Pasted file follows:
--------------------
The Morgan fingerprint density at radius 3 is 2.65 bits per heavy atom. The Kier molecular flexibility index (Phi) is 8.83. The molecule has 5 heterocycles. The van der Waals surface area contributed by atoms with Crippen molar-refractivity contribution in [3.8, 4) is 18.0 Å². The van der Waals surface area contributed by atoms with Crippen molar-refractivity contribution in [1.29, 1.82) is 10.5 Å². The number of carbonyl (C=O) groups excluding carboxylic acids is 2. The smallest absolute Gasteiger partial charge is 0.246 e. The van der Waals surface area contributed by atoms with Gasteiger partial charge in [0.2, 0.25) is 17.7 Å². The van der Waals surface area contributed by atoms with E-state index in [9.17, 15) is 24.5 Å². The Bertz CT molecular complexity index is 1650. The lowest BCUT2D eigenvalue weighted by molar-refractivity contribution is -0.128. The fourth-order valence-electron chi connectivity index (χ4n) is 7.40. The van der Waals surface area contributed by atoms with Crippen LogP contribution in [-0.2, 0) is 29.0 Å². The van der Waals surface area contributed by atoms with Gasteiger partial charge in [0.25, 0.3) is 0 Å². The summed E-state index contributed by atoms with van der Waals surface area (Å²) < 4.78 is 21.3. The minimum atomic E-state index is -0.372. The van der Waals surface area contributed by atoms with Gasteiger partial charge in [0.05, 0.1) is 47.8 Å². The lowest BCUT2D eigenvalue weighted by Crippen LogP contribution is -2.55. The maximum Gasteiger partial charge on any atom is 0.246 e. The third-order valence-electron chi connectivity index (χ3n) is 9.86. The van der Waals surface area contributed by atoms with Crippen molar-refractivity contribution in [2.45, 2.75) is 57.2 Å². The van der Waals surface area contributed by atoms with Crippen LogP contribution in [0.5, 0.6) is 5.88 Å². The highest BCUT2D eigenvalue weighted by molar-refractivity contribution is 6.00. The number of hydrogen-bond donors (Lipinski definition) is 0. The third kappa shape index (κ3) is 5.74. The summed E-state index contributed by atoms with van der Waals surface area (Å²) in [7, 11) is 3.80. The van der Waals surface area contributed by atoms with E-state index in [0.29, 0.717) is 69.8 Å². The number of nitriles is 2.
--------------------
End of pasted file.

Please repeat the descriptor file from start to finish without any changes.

The Morgan fingerprint density at radius 3 is 2.65 bits per heavy atom. The Kier molecular flexibility index (Phi) is 8.83. The molecule has 5 heterocycles. The van der Waals surface area contributed by atoms with Crippen molar-refractivity contribution in [3.8, 4) is 18.0 Å². The van der Waals surface area contributed by atoms with Crippen molar-refractivity contribution in [1.29, 1.82) is 10.5 Å². The number of carbonyl (C=O) groups excluding carboxylic acids is 2. The smallest absolute Gasteiger partial charge is 0.246 e. The van der Waals surface area contributed by atoms with Gasteiger partial charge in [0.2, 0.25) is 17.7 Å². The van der Waals surface area contributed by atoms with E-state index in [9.17, 15) is 24.5 Å². The Bertz CT molecular complexity index is 1650. The lowest BCUT2D eigenvalue weighted by molar-refractivity contribution is -0.128. The fourth-order valence-electron chi connectivity index (χ4n) is 7.40. The van der Waals surface area contributed by atoms with Crippen LogP contribution in [-0.2, 0) is 29.0 Å². The van der Waals surface area contributed by atoms with Gasteiger partial charge in [0.25, 0.3) is 0 Å². The summed E-state index contributed by atoms with van der Waals surface area (Å²) < 4.78 is 21.3. The minimum atomic E-state index is -0.372. The van der Waals surface area contributed by atoms with Gasteiger partial charge in [0.05, 0.1) is 47.8 Å². The lowest BCUT2D eigenvalue weighted by Crippen LogP contribution is -2.55. The maximum Gasteiger partial charge on any atom is 0.246 e. The third-order valence-electron chi connectivity index (χ3n) is 9.86. The van der Waals surface area contributed by atoms with Crippen molar-refractivity contribution in [2.45, 2.75) is 57.2 Å². The van der Waals surface area contributed by atoms with Crippen LogP contribution in [0.5, 0.6) is 5.88 Å². The highest BCUT2D eigenvalue weighted by molar-refractivity contribution is 6.00. The number of hydrogen-bond donors (Lipinski definition) is 0. The third kappa shape index (κ3) is 5.74. The summed E-state index contributed by atoms with van der Waals surface area (Å²) in [7, 11) is 3.80. The van der Waals surface area contributed by atoms with E-state index in [0.29, 0.717) is 69.8 Å². The number of nitriles is 2.